Dr. Staab, who’s been practicing audiology since the 1960s, points out that a person’s decision to get hearing aids is “never based on the degree of hearing loss, but only on the degree of ‘hurt. If the hurt is not great enough psychologically, emotionally, economically, or socially, there is no justification for hearing aid use.”
Elaborating, Wayne says that in the farming and ranching country where he comes from, older people often have treatable hearing losses as defined by their audiometric thresholds. However, they but don’t hurt enough to feel the need for hearing help. Why is that? It’s often a matter of lifestyle, he explains. For example, he says, “Many farmers live with their spouses, they speak with them from fairly close distances, and they use their television volume controls as their hearing aids.” In other words, they hear well enough for the way they live.
Sometimes, it works the other way, Wayne adds. He has fitted people with “normal” hearing thresholds because they weren’t satisfied with their unaided hearing. [Emphasis added: DLS]
What I counseled both ladies to do was order a Songbird (1 for Martha, 2 for Jen), as they have a 45 day free trial, take it out for a spin in meetings, restaurants and the cafeterias, and see if it actually helps clear up their communications problems. [I believe this is ethical, because both ladies had been screened for diseases by the school district audiologist & Miracle-Ear audiologist, respectively. Also, I felt comfortable because I had no financial interest in the initial Songbird trials to determine if there’s indeed benefit.]
What happened with these two ladies?
Martha, who had audiology schooling, was so pleased, she went to a local audiologist & bought an Oticon Vigo, complete with the Streamer, which you saw her strutting around the Milwaukee HLAA convention, purchased even before the battery on her disposable Songbird died;
Jen was having an issue with fitting¹ but she was so surprised at what she was missing, she returned them in the 45 day free trial period, instead purchasing a pair of Starkey AMP micro canal hearing instruments to try, programmed at gain family 2, -4db in lows & +6dB in highs� And she immediately liked it right at the default volume of 3, of 5 volume steps. What’s more, I love the ability to remotely tweak her programs over the phone, which is a Really Nice Feature.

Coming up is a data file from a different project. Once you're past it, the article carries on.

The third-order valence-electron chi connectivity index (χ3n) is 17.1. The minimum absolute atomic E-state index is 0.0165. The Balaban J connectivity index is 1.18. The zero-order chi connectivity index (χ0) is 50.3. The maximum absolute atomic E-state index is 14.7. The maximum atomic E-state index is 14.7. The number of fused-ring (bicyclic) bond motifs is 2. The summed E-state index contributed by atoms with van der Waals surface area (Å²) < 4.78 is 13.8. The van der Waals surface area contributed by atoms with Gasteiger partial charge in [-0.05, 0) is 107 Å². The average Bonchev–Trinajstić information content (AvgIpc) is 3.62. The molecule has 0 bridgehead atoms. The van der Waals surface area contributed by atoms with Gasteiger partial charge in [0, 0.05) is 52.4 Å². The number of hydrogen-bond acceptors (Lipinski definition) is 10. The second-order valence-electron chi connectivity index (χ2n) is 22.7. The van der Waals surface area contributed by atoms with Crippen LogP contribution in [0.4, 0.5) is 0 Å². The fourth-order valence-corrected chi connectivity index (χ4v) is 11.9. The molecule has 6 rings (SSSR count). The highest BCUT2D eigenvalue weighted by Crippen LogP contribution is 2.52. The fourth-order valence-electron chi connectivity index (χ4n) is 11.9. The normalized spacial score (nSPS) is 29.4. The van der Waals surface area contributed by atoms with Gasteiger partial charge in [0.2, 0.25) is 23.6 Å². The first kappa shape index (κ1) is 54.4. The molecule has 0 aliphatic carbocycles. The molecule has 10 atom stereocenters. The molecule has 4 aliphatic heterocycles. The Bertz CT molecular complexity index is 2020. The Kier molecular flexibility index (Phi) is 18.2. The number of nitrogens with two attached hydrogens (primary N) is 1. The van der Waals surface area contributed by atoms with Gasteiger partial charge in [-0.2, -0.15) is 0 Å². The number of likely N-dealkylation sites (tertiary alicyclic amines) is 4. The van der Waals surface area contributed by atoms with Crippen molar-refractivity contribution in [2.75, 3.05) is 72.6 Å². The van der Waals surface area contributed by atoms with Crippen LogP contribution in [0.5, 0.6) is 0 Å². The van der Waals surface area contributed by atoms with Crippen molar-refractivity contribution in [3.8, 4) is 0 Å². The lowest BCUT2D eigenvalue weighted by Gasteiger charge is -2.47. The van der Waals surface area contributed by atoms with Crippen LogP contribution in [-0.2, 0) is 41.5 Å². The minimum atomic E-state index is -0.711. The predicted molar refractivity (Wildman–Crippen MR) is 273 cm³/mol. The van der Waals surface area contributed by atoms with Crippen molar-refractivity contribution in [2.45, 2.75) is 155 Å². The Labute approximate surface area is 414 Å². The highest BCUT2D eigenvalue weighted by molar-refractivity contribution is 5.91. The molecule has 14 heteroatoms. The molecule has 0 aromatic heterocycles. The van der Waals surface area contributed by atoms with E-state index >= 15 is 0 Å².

THE SALIENT QUESTIONS:
A) How many more people like Martha & Jen are there out there, who have a communications handicap that is missed by what the hearing aid professional checks for in the screening audiogram & speech-in-quiet tests?
C) How many of these people are, in fact, part of the statistic of 33 million Americans with hearing problems? This has Major Implications for Market Trak, as if these people are in the universe of 33 million, the HA dispensing profession may indeed be *reducing* the universe of (33-8.4 = 24.6 million) candidates;
D) On a related note, this affects children as well as adults, as how many schoolchildren fall into this crack, and would benefit from FM or low gain HA’s in school, even if the classroom meets ANSI/ASA S12.60-2009 acoustical standards for reverberation time & background noise? For more on this, please see my comment about the twin problems of tinnitus & “I can’t hear what the teacher is saying” that the supposedly “normal” hearing six year old daughter of my author friend Shanna Bartlett Groves‘ faces every day in Test The Ears You Love on her Lip Reading Mom blog.
Many Americans with auditory communication challenges are taking the steps necessary to overcome them, but are being met by hearing aid professionals who rely solely on the screening audiogram and basic speech audiometry, which do not fully address the challenges the patients face, especially with respect to listening ease, and are turned away as not being “deaf enough.” Some of these people are resorting to over-the-counter hearing aids and other PSAPs with mixed results, while a few hearing aid professionals will go ahead & fit hearing aids; but as we’ve documented above, even when the audiogram says the patient won’t benefit from amplification, the patient deigns to disagree.